R. T. Van Horn & Co., Publishers.*

Wednesday, May 25, 1870.

     Next Friday the Woodlawn College of Independence, will give its commencement exercises, when an entertaining programme will be offered, including several fine addresses.  The public are invited.

     The members of the Women's Christian Association, and all others willing to aid in getting up the New England Kitchen, will please send in their contributions to Long's Hall to-morrow.  Any article of food -- meats of various kinds, bread, pies, dough-nuts, cake, ginger-bread, junket, apple butter, cottage cheese, radishes, pickles, hard boiled eggs, butter, milk or scream, coffee, sugar, etc., etc., will be gladly received.  The more old fashioned the dish, the better.  A big crowd is anticipated, and we want an abundance for all, especially for those who assure us that they "are going to fast for three days in order to do justice to the occasion."

     Out of the tavern I've just stepped to-night--
     Street you are caught in a very bad plight;
     Right hand and left hand are both out of place --
     Street, you are drunk, 'tis a very clear case.

But the street was alright and it was Jack Rodgers himself who was tipsy.  He was taxed $7.60.  "Why," said he, in surprise, "you must think I'm a regular Jack of diamonds!"  But on being convinced that the above named sum was the lowest price here for a first-class bender, he cheerfully paid it and pranced gaily out of the Recorder's room.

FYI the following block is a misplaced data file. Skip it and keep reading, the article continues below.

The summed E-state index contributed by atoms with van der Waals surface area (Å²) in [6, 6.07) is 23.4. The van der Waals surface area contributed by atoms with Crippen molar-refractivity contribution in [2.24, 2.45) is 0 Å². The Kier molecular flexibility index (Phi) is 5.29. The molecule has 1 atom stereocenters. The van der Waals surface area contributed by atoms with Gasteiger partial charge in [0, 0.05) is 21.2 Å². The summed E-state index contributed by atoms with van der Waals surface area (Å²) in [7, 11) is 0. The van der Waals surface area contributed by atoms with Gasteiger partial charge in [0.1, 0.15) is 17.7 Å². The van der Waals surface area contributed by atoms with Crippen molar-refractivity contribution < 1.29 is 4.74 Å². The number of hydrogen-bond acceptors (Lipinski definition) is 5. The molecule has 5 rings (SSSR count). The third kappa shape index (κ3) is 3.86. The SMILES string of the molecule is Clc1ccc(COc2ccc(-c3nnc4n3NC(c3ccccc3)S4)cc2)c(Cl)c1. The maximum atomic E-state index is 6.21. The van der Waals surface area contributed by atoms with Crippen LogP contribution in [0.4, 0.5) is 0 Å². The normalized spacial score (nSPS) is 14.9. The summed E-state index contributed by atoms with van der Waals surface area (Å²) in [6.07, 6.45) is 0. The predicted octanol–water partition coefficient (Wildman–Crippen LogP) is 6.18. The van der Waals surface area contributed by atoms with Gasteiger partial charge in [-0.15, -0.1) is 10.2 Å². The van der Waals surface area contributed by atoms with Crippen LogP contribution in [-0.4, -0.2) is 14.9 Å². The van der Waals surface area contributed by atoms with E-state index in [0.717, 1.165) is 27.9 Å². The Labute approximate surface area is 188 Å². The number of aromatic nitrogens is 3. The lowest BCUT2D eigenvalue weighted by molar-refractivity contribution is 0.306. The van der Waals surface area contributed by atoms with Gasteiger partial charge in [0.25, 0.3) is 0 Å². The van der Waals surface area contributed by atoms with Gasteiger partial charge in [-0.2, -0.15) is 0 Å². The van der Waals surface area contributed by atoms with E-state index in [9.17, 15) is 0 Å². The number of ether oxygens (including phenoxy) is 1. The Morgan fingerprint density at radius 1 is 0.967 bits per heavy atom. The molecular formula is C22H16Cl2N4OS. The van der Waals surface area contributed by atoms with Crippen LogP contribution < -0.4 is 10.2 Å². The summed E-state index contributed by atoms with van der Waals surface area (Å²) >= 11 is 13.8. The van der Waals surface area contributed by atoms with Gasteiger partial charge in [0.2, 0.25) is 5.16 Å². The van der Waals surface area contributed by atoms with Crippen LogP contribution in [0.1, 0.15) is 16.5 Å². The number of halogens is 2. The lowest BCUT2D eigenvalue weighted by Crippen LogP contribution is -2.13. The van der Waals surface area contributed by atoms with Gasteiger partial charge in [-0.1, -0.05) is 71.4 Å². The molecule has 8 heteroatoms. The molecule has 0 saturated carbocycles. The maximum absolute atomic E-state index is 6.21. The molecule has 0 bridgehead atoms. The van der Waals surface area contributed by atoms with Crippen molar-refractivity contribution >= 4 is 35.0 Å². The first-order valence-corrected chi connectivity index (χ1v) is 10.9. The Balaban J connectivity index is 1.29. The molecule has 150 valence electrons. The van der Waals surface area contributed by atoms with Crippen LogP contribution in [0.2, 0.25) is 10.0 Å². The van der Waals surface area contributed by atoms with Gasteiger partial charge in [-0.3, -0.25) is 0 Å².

Two "bruisers," Tom McGuire, of New Orleans, and Bill Dougherty, of Denver, pounded each other for a while yesterday according to the rules of "the ring."  Without detailing the fight in all its brutal features, we give the result.  The fight took place just across the Gilliss bridge, over the line that separates Missouri from Kansas.  A number of the "roughs" of this city were present.  McGuire won the first blood, and Dougherty the first knock-down.  The fight lasted twenty minutes, and was won by McGuire in nine rounds.  Henry Smith acted as referee -- California Joe as  umpire, and Higgins as timekeeper.

     At Frank's Hall last evening the play of "Madelaine" was produced, with Kate Denin in the title role, who fully sustained her reputation as an accomplished artist.  Mr. Wilson as "Renny," showed a good appreciation of the character, and delineated it with ability.  In the farce Mr. Mills, as Dan O'Calloran, and Miss Annie Ward, as Judy O'Trot, received repeated applause.

     On our way to tea last night we were amazed.  What was it all about?  We'll tell you: It was a liberal donation of most luscious strawberries from the generous hands of Hazlep & White, whose names deserve to go down to posterity as benefactors of their race.  They are wholesale dealers in tropical fruits, and are located on the public square, opposite the Court House.  They are daily receiving large quantities of oranges and lemons direct form New York, and deal in all kinds of berries in their season.  If you want anything in the line of fruits, nuts, confectionery, or the popular Fleming ale, go and see H. & W.